Houses of the Gilbertine order
The priory of St Saviour, Bridgend in Horbling

Sponsor

Victoria County History

Publication

Author

William Page (editor)

Year published

1906

Pages

198-199

Annotate

Comment on this article
Double click anywhere on the text to add an annotation in-line

Citation Show another format:

'Houses of the Gilbertine order: The priory of St Saviour, Bridgend in Horbling', A History of the County of Lincoln: Volume 2 (1906), pp. 198-199. URL: http://www.british-history.ac.uk/report.aspx?compid=38039 Date accessed: 29 November 2014.


Highlight

(Min 3 characters)

53. THE PRIORY OF ST. SAVIOUR, BRIDGEND IN HORBLING

The Gilbertine priory of St. Saviour, Bridgend, was founded in or before 1199 by Godwin the Rich of Lincoln. (fn. 1) As early as 1177 he became a benefactor to Sempringham, and was received by St. Gilbert into full fraternity. (fn. 2) At Bridgend he gave the chapel of St. Saviour and certain lands and tenements for the maintenance of a house for canons, and bound them, after providing for their own support, to keep in repair the causeway through the fens called Holland Bridge and the bridges over it as far as the new dike near Donington. (fn. 3)

The history of the house is largely a record of disputes about the causeway. From the middle of the thirteenth century the canons found that its repair was a heavy burden, and on the evidence of numerous complaints against them they appear to have ignored their obligations. In 1263 the jurors before the king's justices stated that the canons had obtained a papal bull authorizing them to collect money for the causeway. (fn. 4) With the proceeds and other legacies they used to repair it. Twenty years before it was damaged in a great flood, and since then the canons had spent their money on buying land. The jurors contended that with their revenues the canons might very well repair the causeway. In 1275 it was declared that the lands at the prior's disposal for that purpose were worth 10 marks a year. He took tolls to the amount of £5, and yet did nothing. (fn. 5) In 1295 the lands at Bridgend were valued by the jurors at £20. (fn. 6) It is difficult to reconcile their statements with other valuations. The original endowment was very small; in 1254 the temporalities were assessed at £10 4s. 2d., (fn. 7) and in 1290 only at £5 8s. 6d. (fn. 8) The canons had scarcely any wool to sell to add to their income. (fn. 9) In 1307 Edward I granted the right of taking tolls for seven years in aid of the repairs to the causeway, (fn. 10) and the grants were regularly renewed by the crown. (fn. 11) However, ten bridges were out of repair in 1325, (fn. 12) and in 1331 the people of Kesteven and Holland petitioned the Parliament that auditors might be assigned to the prior who took the tolls and did nothing to the bridges. (fn. 13) The petition was granted. In 1333 the prior appeared before the Parliament at York and showed that the property barely sufficed for the maintenance of the canons, and the repair of the causeway was only a secondary charge upon his house. (fn. 14) In 1366 Bokyngham bishop of Lincoln granted an indulgence for the repair of Holland Bridge, (fn. 15) and in 1379 Richard II granted a licence to the prior to beg for seven years throughout England for that purpose. (fn. 16) In a grant of pontage by Henry IV the supervision of the repairs was taken from the prior. (fn. 17)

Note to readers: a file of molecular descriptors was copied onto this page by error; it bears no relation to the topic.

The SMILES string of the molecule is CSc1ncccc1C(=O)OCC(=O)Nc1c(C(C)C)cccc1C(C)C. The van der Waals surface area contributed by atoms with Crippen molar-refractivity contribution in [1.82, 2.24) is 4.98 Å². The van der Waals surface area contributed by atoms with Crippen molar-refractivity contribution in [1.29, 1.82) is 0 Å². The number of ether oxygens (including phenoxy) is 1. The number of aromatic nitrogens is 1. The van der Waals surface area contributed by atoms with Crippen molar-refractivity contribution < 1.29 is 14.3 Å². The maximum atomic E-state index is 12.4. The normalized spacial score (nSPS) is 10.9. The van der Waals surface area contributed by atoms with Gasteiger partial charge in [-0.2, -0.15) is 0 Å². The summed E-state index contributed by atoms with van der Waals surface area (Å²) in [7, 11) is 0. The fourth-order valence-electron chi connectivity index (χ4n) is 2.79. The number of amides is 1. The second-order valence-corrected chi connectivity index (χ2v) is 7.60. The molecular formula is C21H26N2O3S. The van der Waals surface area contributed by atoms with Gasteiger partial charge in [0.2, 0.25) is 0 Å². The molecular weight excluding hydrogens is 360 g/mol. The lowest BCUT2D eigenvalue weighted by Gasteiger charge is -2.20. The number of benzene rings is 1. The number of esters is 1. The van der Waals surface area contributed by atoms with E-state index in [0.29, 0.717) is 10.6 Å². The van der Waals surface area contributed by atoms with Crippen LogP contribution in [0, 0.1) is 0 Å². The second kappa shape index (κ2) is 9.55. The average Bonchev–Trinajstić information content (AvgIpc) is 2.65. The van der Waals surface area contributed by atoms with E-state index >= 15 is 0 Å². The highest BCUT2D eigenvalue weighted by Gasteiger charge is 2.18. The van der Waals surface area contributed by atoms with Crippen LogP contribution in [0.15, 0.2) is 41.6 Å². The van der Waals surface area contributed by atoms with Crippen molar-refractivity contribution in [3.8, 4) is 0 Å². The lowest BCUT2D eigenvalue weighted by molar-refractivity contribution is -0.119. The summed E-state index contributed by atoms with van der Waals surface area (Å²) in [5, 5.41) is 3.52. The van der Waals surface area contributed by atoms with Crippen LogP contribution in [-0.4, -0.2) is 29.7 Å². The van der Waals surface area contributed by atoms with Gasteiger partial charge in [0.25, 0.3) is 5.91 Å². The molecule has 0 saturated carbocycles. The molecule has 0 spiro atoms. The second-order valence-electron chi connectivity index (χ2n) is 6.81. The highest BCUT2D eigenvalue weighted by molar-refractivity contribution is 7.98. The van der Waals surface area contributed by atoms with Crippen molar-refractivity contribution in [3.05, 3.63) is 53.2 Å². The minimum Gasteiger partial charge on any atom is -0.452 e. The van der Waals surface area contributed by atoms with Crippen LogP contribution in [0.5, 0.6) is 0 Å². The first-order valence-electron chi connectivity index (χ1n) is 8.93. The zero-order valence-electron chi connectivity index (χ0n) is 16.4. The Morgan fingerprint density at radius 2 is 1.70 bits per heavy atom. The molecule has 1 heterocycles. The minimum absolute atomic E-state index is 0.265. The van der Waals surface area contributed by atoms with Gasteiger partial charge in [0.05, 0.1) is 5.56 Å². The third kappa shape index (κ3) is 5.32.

Bridgend probably suffered from its nearness to Sempringham, as benefactors were naturally attracted to the mother-house of the order. It is unlikely that there were ever more than three or four canons and a few lay brothers at this priory. After the Black Death the house was doubtless in great poverty. In 1356 Edward III granted the right of holding a weekly market in Bridgend and of a yearly fair on the Feast of St. Mary Magdalen. (fn. 18) In 1357 he extended the fair to the morrow of the feast and granted another fair on the feast and morrow of St. Luke. (fn. 19)

In or before February, 1445, a serious fire devastated the church and monastic buildings, and Alnwick bishop of Lincoln issued an indulgence of forty days to all who should contri bute before Michaelmas to the relief of the priory. (fn. 20)

At the dissolution the house had become a cell of Sempringham, and was surrendered as part of the possessions of that priory on 18 September, 1538. (fn. 21) The prior received a pension of £3 6s. 8d. (fn. 22)

The value of the property, which lay almost entirely in Bridgend, in 1535 amounted only to £5 1s. 11½d. (fn. 23) In the hands of the crown bailiff four years later it brought in £7 7s. 2d. (fn. 24)

Priors of Bridgend

John Eveden, occurs 1445 (fn. 25)

Christopher Cartwright, occurs 1535 (fn. 26)

William Style, alias Skelton, occurs 1538 (fn. 27)

No seal of this priory exists.

Footnotes

1 Dugdale, Mon. viii, 969; Cart. R. 1 John, pt. i, m. 14.
2 Genealogist (New Ser.), xv, 159.
3 Dugdale, Mon. vii, 969.
4 Dugdale, Hist, of Imbanking and Draining, 219.
5 Hund. R. (Rec. Com.), i, 388.
6 Ibid. 224.
7 Cott. MS. Claud. D, xi, fol. 278 v.
8 Pope Nich. Tax. (Rec. Com.), 71.
9 W. Cunningham, Growth of Engl. Industry and Commerce (ed. 1905), i, 635.
10 Cal Pat. 35 Edw. I, m. 37.
11 e.g. Cal. Pat. 3 Edw. III, pt. ii, m. 11 d.; 10 Edw. III, pt. ii, m. 13; 3 Ric. II, pt. iii, m. 18.
12 Dugdale, Hist. of Imbanking and Draining, 202.
13 Parl. R. (Rec. Com.), ii, 32a.
14 Dugdale, Mon. vii, 969.
15 Linc. Epis. Reg. Memo. Bokyngham, fol, 32 d.
16 Dugdale, Mon. vii, 970.
17 Cal. Pat. I Hen. IV, pt. vi, m. 37.
18 Chart R. 30 Edw. III, m. 13.
19 Ibid. 31 Edw. III, m. 5.
20 Linc. Epis. Reg. Memo. Alnwick, fol. 57.
21 Dep. Keeper's Rep. viii, App. ii, 40.
22 L. and P. Hen. VIII, xiv (ii), No. 235.
23 Valor Eccl. (Rec. Com.), iv, 105.
24 Dugdale, Mon. vii, 970.
25 Linc. Epis. Reg. Memo. Alnwick, fol. 57.
26 Valor Eccl. (Rec. Com.), iv, 105.
27 L. and P. Hen. VIII, xiv (ii), No. 235.